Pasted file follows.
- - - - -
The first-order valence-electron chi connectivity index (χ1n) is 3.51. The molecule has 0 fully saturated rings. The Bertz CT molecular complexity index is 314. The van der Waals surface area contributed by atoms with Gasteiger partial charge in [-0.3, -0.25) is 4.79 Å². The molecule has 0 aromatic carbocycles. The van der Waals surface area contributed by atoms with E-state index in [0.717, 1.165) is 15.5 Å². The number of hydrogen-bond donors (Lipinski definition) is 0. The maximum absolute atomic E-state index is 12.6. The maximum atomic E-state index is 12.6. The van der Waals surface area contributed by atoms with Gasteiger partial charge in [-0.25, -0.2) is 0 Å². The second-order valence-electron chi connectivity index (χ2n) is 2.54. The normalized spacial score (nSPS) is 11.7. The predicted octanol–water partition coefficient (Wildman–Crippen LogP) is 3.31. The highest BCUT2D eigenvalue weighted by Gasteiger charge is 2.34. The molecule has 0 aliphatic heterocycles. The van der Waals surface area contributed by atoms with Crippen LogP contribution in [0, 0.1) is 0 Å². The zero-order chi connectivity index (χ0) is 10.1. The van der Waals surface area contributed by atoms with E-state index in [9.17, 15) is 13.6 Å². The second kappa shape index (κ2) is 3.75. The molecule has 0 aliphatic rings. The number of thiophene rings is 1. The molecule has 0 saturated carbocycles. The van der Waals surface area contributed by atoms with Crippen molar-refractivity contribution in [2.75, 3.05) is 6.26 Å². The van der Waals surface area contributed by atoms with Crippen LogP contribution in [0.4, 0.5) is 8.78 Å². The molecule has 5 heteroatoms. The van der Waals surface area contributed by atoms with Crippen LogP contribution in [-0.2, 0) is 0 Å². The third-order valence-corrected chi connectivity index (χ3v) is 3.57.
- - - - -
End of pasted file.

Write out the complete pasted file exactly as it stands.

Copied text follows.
The first-order valence-electron chi connectivity index (χ1n) is 3.51. The molecule has 0 fully saturated rings. The Bertz CT molecular complexity index is 314. The van der Waals surface area contributed by atoms with Gasteiger partial charge in [-0.3, -0.25) is 4.79 Å². The molecule has 0 aromatic carbocycles. The van der Waals surface area contributed by atoms with E-state index in [0.717, 1.165) is 15.5 Å². The number of hydrogen-bond donors (Lipinski definition) is 0. The maximum absolute atomic E-state index is 12.6. The maximum atomic E-state index is 12.6. The van der Waals surface area contributed by atoms with Gasteiger partial charge in [-0.25, -0.2) is 0 Å². The second-order valence-electron chi connectivity index (χ2n) is 2.54. The normalized spacial score (nSPS) is 11.7. The predicted octanol–water partition coefficient (Wildman–Crippen LogP) is 3.31. The highest BCUT2D eigenvalue weighted by Gasteiger charge is 2.34. The molecule has 0 aliphatic heterocycles. The van der Waals surface area contributed by atoms with Crippen LogP contribution in [0, 0.1) is 0 Å². The zero-order chi connectivity index (χ0) is 10.1. The van der Waals surface area contributed by atoms with E-state index in [9.17, 15) is 13.6 Å². The second kappa shape index (κ2) is 3.75. The molecule has 0 aliphatic rings. The number of thiophene rings is 1. The molecule has 0 saturated carbocycles. The van der Waals surface area contributed by atoms with Crippen molar-refractivity contribution in [2.75, 3.05) is 6.26 Å². The van der Waals surface area contributed by atoms with Crippen LogP contribution in [0.4, 0.5) is 8.78 Å². The molecule has 5 heteroatoms. The van der Waals surface area contributed by atoms with Crippen LogP contribution in [-0.2, 0) is 0 Å². The third-order valence-corrected chi connectivity index (χ3v) is 3.57.